Review of Star Trek: Red Alert Slots
Most television junkies consider the cancellation of Star Trek in the late 1960s to be one of the worst decisions in American TV history: not to mention that they did this after a massive campaign by millions of people had saved the show the year before. NBC just didn’t understand the cultural jewel that they had in the palm of their hands.
This show broke all the rules of the day by having a strong black female in a lead role, a multicultural main cast, and a “satanic looking” character, (that would soon become a coveted sex symbol). Spock fantasies aside, this show will always be very important for all of these reasons and of course the amazing stories that they told: it was totally groundbreaking.
So I’m sure you’re thinking, “Ok – this is going to be a totally biased review influenced by silly nostalgia of a TV show that didn’t last more than three seasons.” Well you’re absolutely right but this one doesn’t need sentimentality and fond memories to prop it up because it’s so much fun that it easily stands on its own two feet.
This expert review of Star Trek: Red Alert Slots will clearly explain why it will appeal to all generations of Trekkies and is absolutely one for the ages.
The graphic designers over at WMS did a fantastic job building this machine, with every image, symbol, and background looking sharp and colorful. The entire board looks great and the images below honestly don’t do it justice – this is definitely one of the best-ever releases from Williams Gaming.
The story was simple: it’s all about the USS Enterprise NCC-1701 and her crew cruising through deep space and boldly going where no man has gone before. Lead by Captain James T. Kirk, the main group of the starship included Mr. Spock, Dr. Bones McCoy, Scotty, Uhura, Chekov, and Sulu, who all helped to keep things in order each week as they encountered strange new worlds and bizarre alien life forms.
Sometimes the inhabitants of a newly found planet were friendly but more often than not they were twisted or evil in some way, putting the crew of the Enterprise in over-exaggerated danger. It would then be up to Kirk and his first officers to turn the tables on the aliens at hand and escape unharmed – and without interfering with the planet and violating their “prime directive”. Unfortunately, many of the ship’s members died in the process each week, with an abnormally high number of them wearing the dreaded “red shirt”.
This release from WMS gives us some fantastic images and videos from the original show that easily brings back memories of the great plots from the series. Although the software developers could have went a little deeper into specific storylines, there’s enough going on here to feel like there’s an episode of “TOS” unfolding in front of you.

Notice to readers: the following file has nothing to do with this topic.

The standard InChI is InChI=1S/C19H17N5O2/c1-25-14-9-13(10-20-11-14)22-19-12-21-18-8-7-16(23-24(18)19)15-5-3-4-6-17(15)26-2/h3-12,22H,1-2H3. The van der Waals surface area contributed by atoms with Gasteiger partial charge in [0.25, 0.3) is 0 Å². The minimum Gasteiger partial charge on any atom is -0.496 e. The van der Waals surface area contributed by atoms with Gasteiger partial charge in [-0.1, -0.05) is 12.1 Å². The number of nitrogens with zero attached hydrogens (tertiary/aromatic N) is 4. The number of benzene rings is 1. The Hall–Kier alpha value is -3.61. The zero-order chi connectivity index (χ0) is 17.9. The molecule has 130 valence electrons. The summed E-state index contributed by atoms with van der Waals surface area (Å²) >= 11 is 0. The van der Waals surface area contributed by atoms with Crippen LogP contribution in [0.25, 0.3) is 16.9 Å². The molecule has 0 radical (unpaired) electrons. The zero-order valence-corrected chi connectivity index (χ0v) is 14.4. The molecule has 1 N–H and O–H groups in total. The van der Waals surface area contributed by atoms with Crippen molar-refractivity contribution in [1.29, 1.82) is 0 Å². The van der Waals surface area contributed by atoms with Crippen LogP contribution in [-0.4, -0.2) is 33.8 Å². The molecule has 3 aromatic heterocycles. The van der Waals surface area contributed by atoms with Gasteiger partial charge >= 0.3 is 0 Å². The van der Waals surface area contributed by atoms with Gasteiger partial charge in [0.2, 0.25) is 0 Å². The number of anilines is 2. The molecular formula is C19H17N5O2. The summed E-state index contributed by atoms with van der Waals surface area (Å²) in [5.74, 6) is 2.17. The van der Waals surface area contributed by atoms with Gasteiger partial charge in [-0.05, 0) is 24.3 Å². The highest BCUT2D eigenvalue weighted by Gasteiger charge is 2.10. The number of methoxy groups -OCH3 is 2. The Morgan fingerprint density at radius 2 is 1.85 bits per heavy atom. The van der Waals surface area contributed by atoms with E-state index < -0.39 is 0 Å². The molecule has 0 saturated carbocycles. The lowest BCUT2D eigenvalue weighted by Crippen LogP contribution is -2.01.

One of the best things about this machine is that all of our favorite characters are here with images of the original actors who played them. There are no simulated “caricatures” that are juuust dissimilar enough to not get sued by the relatives of the person’s estate. What you expect is what you get.
The only complaint here is that there aren’t unique symbols of Walter Koenig as Pavel Chekov, George Takei as Hikaru Sulu, or Nichelle Nichols playing her groundbreaking character of Lt. Nyota Uhura. Yes all three of them are here in a limited capacity but many will feel that they deserved their own symbols – especially when you consider the fact that John Colicos’ character of Kor the Klingon was given one. An odd decision to say the least.
Let’s not get too hung up on what’s not here because there is plenty to enjoy:
- Klingon Disruptor
- Klingon Communicator
- Klingon Tricorder
- Shields 100%
- Medical Tricorder
- Phaser Pistol (Version 2265)
- Klingon D6 Battle Cruiser
- Kor the Klingon (John Colicos)
- Chief Medical Officer Leonard “Bones” McCoy (DeForest Kelley)
- Science Officer Mr. Spock (Leonard Nimoy)
- Captain James T. Kirk (William Shatner)
- Starfleet Insignias
- Star Trek Logo (Wild)
- Chief Engineer Montgomery Scott Wild (James Doohan)
- Rock (Horta Wild)
- Feature Explosion (Scatter)
From the moment you start at the Starfleet Academy your ultimate goal is to one day get that “weird A” on your shirt so it makes sense that the classic Insignia is the highest-paying, giving you 1,500 coins for five on a line. Of course the crew has to be next in line with Kirk, Spock, and Bones serving up 1,000, 500, and 400 coins respectively for 5 of a Kind.
Before starting you will want to note that there is a mandatory extra wager of 10x your bet amount per payline, which is referred to as the “Win Warp Bet“. This is the cash that fuels all of the special features so you shouldn’t have a problem making the donation because it’s totally worth it for the fun that you receive in exchange.
Contrary to the rumors out there on the internet, there is not a Star Trek Red Alert Jackpot in this machine so don’t be fooled. Many online slot review sites are actually quoting the maximum win amount that you can get if you hit a perfect bonus round on a max bet but how many of you plan on wagering $105 each spin?